Looking at the “Montinental Divide”: Broadview, Montana

I hope you saw a great story in this week’s Great Falls Tribune about the “montimental divide.”  It is a phrase coined by Doug Habermann of Montana State Parks, to discuss the landscape of eastern Montana created by the divide between the drainages of the Missouri and Yellowstone river.  Don’t want to steal the Tribune’s and Habermann’s thunder, so I encourage you to look up the article.  I am going to riff on some of the places Habermann outlines along the divide–especially the small towns and rural landscapes.  I fully agree–and many of you know I have said so for many years–that eastern Montana has many special places and compelling landscapes.  That is why I so enjoyed the article–Habermann and the Tribune highlighted places that often get forgotten when folks speak of the Big Sky Country.

Let’s start with one of the towns that many Montanans speed by–at least those in Billings heading north to central Montana via Montana Highway 3.  Broadview was one of the railroad towns created in northern Yellowstone County once the Great Northern Railway took control of the state’s railroad lines at the turn of the last century.  This image of a Burlington Northern Santa Fe train heading to Billings just south of Broadview.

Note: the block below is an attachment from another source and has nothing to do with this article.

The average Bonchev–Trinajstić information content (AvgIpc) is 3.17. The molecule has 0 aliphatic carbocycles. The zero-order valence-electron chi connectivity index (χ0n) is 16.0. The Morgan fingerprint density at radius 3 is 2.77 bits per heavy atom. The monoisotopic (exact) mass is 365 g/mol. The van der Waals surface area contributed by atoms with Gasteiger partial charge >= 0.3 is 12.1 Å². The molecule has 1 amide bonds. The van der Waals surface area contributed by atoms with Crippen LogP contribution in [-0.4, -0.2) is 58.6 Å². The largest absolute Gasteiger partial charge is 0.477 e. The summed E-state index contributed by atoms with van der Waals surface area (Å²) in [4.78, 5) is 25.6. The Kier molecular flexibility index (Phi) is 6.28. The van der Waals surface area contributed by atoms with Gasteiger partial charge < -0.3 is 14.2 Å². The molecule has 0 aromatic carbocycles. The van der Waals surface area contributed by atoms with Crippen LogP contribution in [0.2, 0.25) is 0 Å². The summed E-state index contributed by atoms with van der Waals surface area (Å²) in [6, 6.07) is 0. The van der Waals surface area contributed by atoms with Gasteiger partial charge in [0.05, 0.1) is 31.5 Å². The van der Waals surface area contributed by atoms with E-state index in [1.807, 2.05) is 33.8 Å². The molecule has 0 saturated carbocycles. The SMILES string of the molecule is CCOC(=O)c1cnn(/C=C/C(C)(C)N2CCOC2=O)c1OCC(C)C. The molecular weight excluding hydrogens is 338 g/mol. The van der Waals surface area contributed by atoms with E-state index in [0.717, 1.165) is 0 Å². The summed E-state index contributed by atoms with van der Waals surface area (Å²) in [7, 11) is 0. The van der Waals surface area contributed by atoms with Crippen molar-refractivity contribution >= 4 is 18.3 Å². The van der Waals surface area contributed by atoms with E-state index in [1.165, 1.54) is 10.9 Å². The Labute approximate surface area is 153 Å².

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In the fall of 1990 James J. Hill of the Great Northern announced plans to build the Great Falls and Billings Railway that would connect the Great Northern and the Northern Pacific Railroad and then connect both lines to the Chicago, Burlington, and Quincy in Billings.   Finally the city would have that northern rail connection businessmen had wanted since 1882-1883.  The Billings Gazette proclaimed that the new line “would soon make Billings the trade center of eastern and central Montana.” That prophecy became true–for reasons more than just the railroad line.  Broadview is now the largest of those rail towns created north of Billings in Yellowstone County.  

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The town’s extant, and nicely preserved, Great Northern standardized design passenger depot is a reminder of the railroad’s impact on the region.  When you pull back from the depot and take in an overview of the townscape, you see the typical traits of the region’s built environment, from the grain elevators to the small scale of the other buildings to the general symmetry of the town layout.

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The still thriving local school, home to the Pirates, speaks to the continued vitality of the community, despite its relative proximity to Billings.  Broadwater is on the edge–of Yellowstone County and of the “montinental divide.”

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